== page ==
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I have confused by three concepts and following is my understanding:

Quoted Price and Cash price are totally different things in the Treasury Bill and Treasury Bond?

In the Treasury Bill, they are the two alternative ways to state the amount of coupon over face value 100 and we have the relation $$\dfrac{n}{360}\times\text{Quoted Price} = 100 - \text{Cash price}.$$

But in the Treasury Bond, they describe the current price of bond with the relation: $$\text{Cash price = Quoted price + Accrued interest since last coupon date}.$$ $$\text{Cash price = Dirty price}$$ $$\text{Quoted price = Clean price}$$

The Value of Bond is calculated by the zero curve or the yield of the bond, when the coupon structure is known. The Value of Bond have the relation with Quoted Price and Cash price in Treasury Bond(>,< or =), but has nothing related in Treasury Bill.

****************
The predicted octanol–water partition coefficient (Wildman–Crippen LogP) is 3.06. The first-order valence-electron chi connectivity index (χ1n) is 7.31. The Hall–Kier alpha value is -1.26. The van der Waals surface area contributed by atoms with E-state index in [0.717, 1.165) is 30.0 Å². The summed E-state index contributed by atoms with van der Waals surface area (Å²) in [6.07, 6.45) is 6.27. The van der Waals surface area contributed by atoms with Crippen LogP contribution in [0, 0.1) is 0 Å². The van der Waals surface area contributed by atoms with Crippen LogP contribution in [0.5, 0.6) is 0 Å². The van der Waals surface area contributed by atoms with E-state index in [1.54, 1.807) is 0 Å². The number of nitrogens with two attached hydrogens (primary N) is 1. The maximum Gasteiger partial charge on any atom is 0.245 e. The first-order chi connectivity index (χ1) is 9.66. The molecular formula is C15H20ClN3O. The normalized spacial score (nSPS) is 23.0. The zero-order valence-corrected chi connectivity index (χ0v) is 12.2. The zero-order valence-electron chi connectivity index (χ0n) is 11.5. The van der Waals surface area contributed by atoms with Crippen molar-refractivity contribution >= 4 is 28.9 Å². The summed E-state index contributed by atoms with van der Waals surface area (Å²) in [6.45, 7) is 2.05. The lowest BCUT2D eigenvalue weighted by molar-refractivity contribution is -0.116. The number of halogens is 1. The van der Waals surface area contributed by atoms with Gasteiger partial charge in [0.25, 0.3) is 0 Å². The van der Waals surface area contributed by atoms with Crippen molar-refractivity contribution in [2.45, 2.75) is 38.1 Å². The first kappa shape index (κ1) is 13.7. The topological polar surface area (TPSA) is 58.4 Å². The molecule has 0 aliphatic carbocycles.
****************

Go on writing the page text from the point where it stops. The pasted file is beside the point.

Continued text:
I am not sure whether above understanding is correct.

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    $\begingroup$ A treasury bill doesn't have a coupon... $\endgroup$ – Lliane Sep 15 '17 at 9:12
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Bills do not have a coupon. They are sold at a discount to 100, but you get your 100 back at maturity. The equation should read 'Quoted Yield' not 'Quoted Price'. Yield is the effective return on your investment. The lower the cash price, the higher the return.

The equations for bonds are correct.

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